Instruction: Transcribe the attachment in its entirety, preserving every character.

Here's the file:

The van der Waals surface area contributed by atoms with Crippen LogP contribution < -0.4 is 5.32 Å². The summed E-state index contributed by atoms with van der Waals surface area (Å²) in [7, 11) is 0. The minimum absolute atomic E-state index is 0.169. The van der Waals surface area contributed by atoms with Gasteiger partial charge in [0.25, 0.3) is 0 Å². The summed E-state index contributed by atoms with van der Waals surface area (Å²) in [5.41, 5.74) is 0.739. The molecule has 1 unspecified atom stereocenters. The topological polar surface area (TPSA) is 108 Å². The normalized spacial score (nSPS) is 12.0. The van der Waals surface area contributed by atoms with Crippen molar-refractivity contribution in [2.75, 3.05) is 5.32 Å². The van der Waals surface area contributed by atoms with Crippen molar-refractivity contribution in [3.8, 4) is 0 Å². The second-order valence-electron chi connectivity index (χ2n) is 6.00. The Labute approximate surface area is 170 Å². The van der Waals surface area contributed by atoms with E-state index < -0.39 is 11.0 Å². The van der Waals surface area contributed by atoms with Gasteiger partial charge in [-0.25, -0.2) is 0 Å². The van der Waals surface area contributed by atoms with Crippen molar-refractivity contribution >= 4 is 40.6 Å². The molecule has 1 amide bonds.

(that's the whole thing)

The van der Waals surface area contributed by atoms with Crippen LogP contribution < -0.4 is 5.32 Å². The summed E-state index contributed by atoms with van der Waals surface area (Å²) in [7, 11) is 0. The minimum absolute atomic E-state index is 0.169. The van der Waals surface area contributed by atoms with Gasteiger partial charge in [0.25, 0.3) is 0 Å². The summed E-state index contributed by atoms with van der Waals surface area (Å²) in [5.41, 5.74) is 0.739. The molecule has 1 unspecified atom stereocenters. The topological polar surface area (TPSA) is 108 Å². The normalized spacial score (nSPS) is 12.0. The van der Waals surface area contributed by atoms with Crippen molar-refractivity contribution in [2.75, 3.05) is 5.32 Å². The van der Waals surface area contributed by atoms with Crippen molar-refractivity contribution in [3.8, 4) is 0 Å². The second-order valence-electron chi connectivity index (χ2n) is 6.00. The Labute approximate surface area is 170 Å². The van der Waals surface area contributed by atoms with E-state index < -0.39 is 11.0 Å². The van der Waals surface area contributed by atoms with Gasteiger partial charge in [-0.25, -0.2) is 0 Å². The van der Waals surface area contributed by atoms with Crippen molar-refractivity contribution >= 4 is 40.6 Å². The molecule has 1 amide bonds.